Chemosensors 2022, 10(2), 75; https://doi.org/10.3390/chemosensors10020075 - 11 Feb 2022
Cited by 12 | Viewed by 2109
Abstract
The use of graphene and other carbon nanoparticles is now of interest for developing chemical (gas and compounds detectors) and physical sensors. In this work, a graphene nanoplatelet (GNP)-PDMS sensor is proposed. More specifically, its strain-sensing capabilities under consecutive cycles as well as [...] Read more.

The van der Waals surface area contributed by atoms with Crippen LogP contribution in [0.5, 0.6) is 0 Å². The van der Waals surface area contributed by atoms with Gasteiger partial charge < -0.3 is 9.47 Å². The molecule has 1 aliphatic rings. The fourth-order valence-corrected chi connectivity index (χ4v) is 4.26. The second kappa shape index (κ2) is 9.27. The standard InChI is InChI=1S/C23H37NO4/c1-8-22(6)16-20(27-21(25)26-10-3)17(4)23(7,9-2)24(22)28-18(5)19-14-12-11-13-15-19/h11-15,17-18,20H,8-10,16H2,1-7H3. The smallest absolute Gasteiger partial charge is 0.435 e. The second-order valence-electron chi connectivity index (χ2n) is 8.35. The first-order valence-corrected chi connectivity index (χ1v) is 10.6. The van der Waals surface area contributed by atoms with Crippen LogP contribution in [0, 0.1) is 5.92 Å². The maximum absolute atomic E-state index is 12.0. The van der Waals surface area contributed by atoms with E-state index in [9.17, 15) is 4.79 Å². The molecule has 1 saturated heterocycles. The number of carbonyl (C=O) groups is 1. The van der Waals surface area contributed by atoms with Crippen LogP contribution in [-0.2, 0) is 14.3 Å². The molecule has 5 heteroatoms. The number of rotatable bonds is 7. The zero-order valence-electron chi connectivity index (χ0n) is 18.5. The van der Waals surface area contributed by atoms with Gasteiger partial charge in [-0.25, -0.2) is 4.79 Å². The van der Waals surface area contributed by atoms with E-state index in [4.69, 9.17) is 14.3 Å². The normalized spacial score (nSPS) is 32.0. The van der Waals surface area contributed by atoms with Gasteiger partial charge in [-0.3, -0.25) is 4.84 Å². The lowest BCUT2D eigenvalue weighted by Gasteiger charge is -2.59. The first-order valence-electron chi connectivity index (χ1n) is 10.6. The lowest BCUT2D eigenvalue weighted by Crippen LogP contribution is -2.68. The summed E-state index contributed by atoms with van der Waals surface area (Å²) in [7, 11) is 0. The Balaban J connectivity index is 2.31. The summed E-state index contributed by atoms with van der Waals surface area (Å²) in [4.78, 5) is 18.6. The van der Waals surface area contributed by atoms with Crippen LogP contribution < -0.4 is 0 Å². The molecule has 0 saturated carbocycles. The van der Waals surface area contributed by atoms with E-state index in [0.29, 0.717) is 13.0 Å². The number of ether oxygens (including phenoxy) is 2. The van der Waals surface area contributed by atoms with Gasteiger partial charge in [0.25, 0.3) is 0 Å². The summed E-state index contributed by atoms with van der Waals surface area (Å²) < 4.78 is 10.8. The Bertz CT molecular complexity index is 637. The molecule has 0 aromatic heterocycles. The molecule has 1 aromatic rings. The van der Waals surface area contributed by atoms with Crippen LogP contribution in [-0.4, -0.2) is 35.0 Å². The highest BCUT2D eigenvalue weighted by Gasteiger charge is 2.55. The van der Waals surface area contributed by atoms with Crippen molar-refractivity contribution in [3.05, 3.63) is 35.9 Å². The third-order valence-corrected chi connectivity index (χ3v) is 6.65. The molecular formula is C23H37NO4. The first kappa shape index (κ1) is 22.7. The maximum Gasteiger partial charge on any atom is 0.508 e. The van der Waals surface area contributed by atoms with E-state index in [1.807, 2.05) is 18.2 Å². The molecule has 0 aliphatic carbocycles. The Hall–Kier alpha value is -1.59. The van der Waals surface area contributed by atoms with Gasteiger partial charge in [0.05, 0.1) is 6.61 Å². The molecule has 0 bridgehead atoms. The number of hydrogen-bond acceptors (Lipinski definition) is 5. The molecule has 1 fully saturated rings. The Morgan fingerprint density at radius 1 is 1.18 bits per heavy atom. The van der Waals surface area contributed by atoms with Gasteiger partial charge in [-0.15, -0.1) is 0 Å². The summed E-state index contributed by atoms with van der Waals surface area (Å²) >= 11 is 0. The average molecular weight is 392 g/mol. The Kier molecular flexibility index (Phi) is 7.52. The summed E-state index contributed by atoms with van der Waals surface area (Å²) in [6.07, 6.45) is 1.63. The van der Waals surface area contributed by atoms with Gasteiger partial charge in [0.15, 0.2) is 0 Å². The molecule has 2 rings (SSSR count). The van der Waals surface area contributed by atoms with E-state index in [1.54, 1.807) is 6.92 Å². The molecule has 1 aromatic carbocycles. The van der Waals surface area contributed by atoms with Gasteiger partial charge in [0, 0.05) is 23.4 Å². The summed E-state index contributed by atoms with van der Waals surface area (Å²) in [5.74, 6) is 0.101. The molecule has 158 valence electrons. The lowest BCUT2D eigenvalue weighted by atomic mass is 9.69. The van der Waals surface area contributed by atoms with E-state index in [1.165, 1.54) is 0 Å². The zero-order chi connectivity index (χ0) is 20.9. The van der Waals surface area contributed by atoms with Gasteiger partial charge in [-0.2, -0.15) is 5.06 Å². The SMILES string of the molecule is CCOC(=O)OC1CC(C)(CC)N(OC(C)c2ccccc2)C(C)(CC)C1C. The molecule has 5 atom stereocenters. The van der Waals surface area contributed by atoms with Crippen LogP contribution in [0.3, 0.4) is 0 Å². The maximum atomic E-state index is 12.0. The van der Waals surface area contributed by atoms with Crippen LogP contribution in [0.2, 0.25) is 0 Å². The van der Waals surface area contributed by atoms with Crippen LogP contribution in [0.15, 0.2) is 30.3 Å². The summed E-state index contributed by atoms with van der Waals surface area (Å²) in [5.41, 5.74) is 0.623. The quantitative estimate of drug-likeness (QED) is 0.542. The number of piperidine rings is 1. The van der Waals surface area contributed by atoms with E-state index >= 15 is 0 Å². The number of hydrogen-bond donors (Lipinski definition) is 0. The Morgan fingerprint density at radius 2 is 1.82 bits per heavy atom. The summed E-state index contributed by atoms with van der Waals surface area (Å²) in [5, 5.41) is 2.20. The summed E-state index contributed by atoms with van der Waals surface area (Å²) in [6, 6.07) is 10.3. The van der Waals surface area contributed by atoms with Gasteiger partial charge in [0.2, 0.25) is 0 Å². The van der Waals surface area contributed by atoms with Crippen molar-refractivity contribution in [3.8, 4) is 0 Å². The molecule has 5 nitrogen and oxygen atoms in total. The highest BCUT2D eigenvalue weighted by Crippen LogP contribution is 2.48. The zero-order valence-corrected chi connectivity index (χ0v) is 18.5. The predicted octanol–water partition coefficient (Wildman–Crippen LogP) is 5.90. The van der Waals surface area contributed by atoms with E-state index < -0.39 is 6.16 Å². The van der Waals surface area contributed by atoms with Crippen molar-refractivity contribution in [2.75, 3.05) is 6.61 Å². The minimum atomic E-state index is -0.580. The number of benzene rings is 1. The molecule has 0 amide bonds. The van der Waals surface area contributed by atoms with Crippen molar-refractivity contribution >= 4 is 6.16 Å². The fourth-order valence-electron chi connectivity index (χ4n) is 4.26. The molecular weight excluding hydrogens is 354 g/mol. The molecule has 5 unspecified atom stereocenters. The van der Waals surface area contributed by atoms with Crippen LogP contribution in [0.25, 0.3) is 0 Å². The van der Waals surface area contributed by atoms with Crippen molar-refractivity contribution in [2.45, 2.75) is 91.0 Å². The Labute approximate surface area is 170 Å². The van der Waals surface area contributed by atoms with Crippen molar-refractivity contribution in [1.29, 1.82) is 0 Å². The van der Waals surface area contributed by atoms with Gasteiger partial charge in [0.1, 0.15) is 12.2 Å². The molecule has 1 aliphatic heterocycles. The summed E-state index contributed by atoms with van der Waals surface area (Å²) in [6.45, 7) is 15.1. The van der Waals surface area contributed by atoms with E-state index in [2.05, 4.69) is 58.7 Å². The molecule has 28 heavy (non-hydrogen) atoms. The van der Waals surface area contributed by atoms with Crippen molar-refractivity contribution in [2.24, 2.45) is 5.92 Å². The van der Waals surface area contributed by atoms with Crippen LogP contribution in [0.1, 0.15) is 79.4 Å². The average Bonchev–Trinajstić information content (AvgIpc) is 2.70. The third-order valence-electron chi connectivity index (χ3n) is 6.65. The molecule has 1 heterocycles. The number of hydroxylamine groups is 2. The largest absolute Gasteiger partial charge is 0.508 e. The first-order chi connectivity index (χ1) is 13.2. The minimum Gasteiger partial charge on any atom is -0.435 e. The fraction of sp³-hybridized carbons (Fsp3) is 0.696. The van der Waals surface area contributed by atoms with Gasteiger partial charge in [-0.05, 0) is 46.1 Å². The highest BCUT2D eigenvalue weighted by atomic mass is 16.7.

The use of graphene and other carbon nanoparticles is now of interest for developing chemical (gas and compounds detectors) and physical sensors. In this work, a graphene nanoplatelet (GNP)-PDMS sensor is proposed. More specifically, its strain-sensing capabilities under consecutive cycles as well as the crack propagation mechanisms are widely analyzed. First, an analysis of the electrical properties shows that the increase of the GNP content leads, as expected, to an increase of the electrical conductivity, ranging from values around 10−3 to 1 S/m for 5 and 11 wt.% samples. The analysis of crack propagation monitoring capabilities shows an exceptional sensitivity of the proposed flexible sensors, with a highly exponential behavior of the electrical resistance due to the prevalent breakage of the electrical pathways as crack propagation occurs. Furthermore, the analysis of the electrical response under cyclic load proves a very high robustness, with a similar response when comparing different cycles and an electrical sensitivity that increases when decreasing the GNP content (from 15–25 to 25–50 at 7 and 11 wt.% GNP content, respectively), a fact that is explained by the prevalence of tunneling mechanisms at low contents. Finally, a proof-of-concept of human motion monitoring by the detection of neck, wrist and facial movements is successfully achieved, indicating the high applicability of the proposed sensors. Full article